In the comments section beneath my weekend feature, someone posted a link to a two-hour long YouTube dissection of everything thats wrong with Super Mario Odyssey. Had I seen this before writing my review, I may have been more scathing. The reviewer counts the number of moons you get from random and routine exercise requiring little to no skill. These include fetch quests, looking over ledges, and sitting on a bench and talking with someone. While some people may find collecting items from one location and, without encountering any challenges on the way, depositing them at another entertaining, it doesnt alter the fact that the majority of the moons in Super Mario Odyssey are rewarded randomly or through routine exercise.
Statistics that prove (shockingly) how repetitive and routine the tasks in Super Mario Odyssey are wont change whether or not you enjoyed the game and nor should they. But it does raise a question of whether by Nintendos own standard this really is good enough and whether something better could not reasonably have been expected.
In my weekend feature, I emphasised how important it is that Nintendo continue to innovate, push the boundaries and surprise us. But can this really be said of Odyssey? There are new ideas and it wears those on its sleeve. But are they good ones? Are they of the standard we have come to expect of Nintendo? Can a game in which the majority of the moons are rewarded by routine exercise really be called a masterpiece? Are these ideas ones that gamers could not themselves have imagined? A reader suggested that Super Mario Galaxy 2 was a cookie cutter sequel. If evaluated in terms of the number and quality of gameplay innovations there is arguably more new content between Galaxy 1 and 2 than between a handful of galaxies from 2 and the entirety of Super Mario Odyssey.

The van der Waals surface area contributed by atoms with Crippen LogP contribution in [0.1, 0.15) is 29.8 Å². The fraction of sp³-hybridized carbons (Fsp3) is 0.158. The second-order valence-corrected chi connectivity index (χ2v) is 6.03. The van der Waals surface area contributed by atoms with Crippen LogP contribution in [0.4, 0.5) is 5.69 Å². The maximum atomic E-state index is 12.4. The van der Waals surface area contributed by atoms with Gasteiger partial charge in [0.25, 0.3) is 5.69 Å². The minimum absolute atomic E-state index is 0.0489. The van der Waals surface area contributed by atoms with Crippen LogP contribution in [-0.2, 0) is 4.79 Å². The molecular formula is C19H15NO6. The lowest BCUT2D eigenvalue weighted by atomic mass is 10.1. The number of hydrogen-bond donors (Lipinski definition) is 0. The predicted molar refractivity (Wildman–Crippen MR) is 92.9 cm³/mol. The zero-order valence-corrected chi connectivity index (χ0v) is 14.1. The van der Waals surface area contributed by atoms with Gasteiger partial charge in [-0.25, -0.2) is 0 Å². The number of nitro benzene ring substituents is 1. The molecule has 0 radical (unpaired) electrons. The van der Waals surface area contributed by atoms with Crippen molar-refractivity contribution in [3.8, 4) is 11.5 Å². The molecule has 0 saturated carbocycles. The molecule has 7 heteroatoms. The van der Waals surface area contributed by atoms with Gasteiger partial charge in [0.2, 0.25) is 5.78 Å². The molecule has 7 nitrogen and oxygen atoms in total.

Provocations aside, the point is that if we want Nintendo to continue to innovate, they must be taken to task when they appear – as I have suggested of SupRead More – Source